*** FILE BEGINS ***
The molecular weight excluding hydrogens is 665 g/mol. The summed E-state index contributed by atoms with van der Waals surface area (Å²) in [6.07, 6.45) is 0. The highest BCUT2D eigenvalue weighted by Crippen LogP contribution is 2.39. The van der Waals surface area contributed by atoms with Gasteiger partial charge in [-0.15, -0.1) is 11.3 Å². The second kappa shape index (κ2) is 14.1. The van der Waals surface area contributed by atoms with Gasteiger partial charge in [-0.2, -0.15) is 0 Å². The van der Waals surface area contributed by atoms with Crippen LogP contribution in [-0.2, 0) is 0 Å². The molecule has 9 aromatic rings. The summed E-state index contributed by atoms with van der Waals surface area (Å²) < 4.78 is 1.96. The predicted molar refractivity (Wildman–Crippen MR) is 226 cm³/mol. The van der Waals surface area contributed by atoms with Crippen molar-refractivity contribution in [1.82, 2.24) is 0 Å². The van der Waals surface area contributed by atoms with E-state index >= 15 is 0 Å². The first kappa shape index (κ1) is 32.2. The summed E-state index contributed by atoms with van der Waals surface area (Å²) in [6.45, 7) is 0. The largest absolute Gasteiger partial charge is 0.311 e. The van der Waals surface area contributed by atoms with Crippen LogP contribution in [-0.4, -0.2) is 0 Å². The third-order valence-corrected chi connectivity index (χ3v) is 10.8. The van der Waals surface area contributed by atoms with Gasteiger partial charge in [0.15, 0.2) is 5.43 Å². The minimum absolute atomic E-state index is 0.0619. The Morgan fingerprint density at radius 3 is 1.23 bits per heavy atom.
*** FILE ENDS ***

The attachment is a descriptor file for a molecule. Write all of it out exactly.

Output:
The molecular weight excluding hydrogens is 665 g/mol. The summed E-state index contributed by atoms with van der Waals surface area (Å²) in [6.07, 6.45) is 0. The highest BCUT2D eigenvalue weighted by Crippen LogP contribution is 2.39. The van der Waals surface area contributed by atoms with Gasteiger partial charge in [-0.15, -0.1) is 11.3 Å². The second kappa shape index (κ2) is 14.1. The van der Waals surface area contributed by atoms with Gasteiger partial charge in [-0.2, -0.15) is 0 Å². The van der Waals surface area contributed by atoms with Crippen LogP contribution in [-0.2, 0) is 0 Å². The molecule has 9 aromatic rings. The summed E-state index contributed by atoms with van der Waals surface area (Å²) < 4.78 is 1.96. The predicted molar refractivity (Wildman–Crippen MR) is 226 cm³/mol. The van der Waals surface area contributed by atoms with Crippen molar-refractivity contribution in [1.82, 2.24) is 0 Å². The van der Waals surface area contributed by atoms with E-state index >= 15 is 0 Å². The first kappa shape index (κ1) is 32.2. The summed E-state index contributed by atoms with van der Waals surface area (Å²) in [6.45, 7) is 0. The largest absolute Gasteiger partial charge is 0.311 e. The van der Waals surface area contributed by atoms with Crippen LogP contribution in [-0.4, -0.2) is 0 Å². The third-order valence-corrected chi connectivity index (χ3v) is 10.8. The van der Waals surface area contributed by atoms with Gasteiger partial charge in [0.15, 0.2) is 5.43 Å². The minimum absolute atomic E-state index is 0.0619. The Morgan fingerprint density at radius 3 is 1.23 bits per heavy atom.